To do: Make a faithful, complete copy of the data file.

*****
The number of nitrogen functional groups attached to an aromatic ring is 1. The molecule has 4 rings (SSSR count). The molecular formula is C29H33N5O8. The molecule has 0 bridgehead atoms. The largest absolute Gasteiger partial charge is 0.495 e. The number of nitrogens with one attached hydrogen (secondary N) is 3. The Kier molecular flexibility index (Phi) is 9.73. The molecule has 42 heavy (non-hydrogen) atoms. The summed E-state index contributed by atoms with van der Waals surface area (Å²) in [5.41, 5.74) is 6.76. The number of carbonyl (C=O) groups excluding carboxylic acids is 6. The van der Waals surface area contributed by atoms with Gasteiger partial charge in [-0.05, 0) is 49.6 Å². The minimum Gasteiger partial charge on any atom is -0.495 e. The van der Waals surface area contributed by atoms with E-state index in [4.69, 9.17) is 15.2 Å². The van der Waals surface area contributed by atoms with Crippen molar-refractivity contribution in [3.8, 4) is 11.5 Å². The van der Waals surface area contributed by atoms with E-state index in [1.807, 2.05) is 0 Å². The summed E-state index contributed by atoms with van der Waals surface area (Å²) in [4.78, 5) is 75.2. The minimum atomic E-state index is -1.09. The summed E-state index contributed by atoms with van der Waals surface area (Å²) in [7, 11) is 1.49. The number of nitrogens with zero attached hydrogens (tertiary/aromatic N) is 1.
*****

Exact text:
The number of nitrogen functional groups attached to an aromatic ring is 1. The molecule has 4 rings (SSSR count). The molecular formula is C29H33N5O8. The molecule has 0 bridgehead atoms. The largest absolute Gasteiger partial charge is 0.495 e. The number of nitrogens with one attached hydrogen (secondary N) is 3. The Kier molecular flexibility index (Phi) is 9.73. The molecule has 42 heavy (non-hydrogen) atoms. The summed E-state index contributed by atoms with van der Waals surface area (Å²) in [5.41, 5.74) is 6.76. The number of carbonyl (C=O) groups excluding carboxylic acids is 6. The van der Waals surface area contributed by atoms with Gasteiger partial charge in [-0.05, 0) is 49.6 Å². The minimum Gasteiger partial charge on any atom is -0.495 e. The van der Waals surface area contributed by atoms with E-state index in [4.69, 9.17) is 15.2 Å². The van der Waals surface area contributed by atoms with Crippen molar-refractivity contribution in [3.8, 4) is 11.5 Å². The van der Waals surface area contributed by atoms with E-state index in [1.807, 2.05) is 0 Å². The summed E-state index contributed by atoms with van der Waals surface area (Å²) in [4.78, 5) is 75.2. The minimum atomic E-state index is -1.09. The summed E-state index contributed by atoms with van der Waals surface area (Å²) in [7, 11) is 1.49. The number of nitrogens with zero attached hydrogens (tertiary/aromatic N) is 1.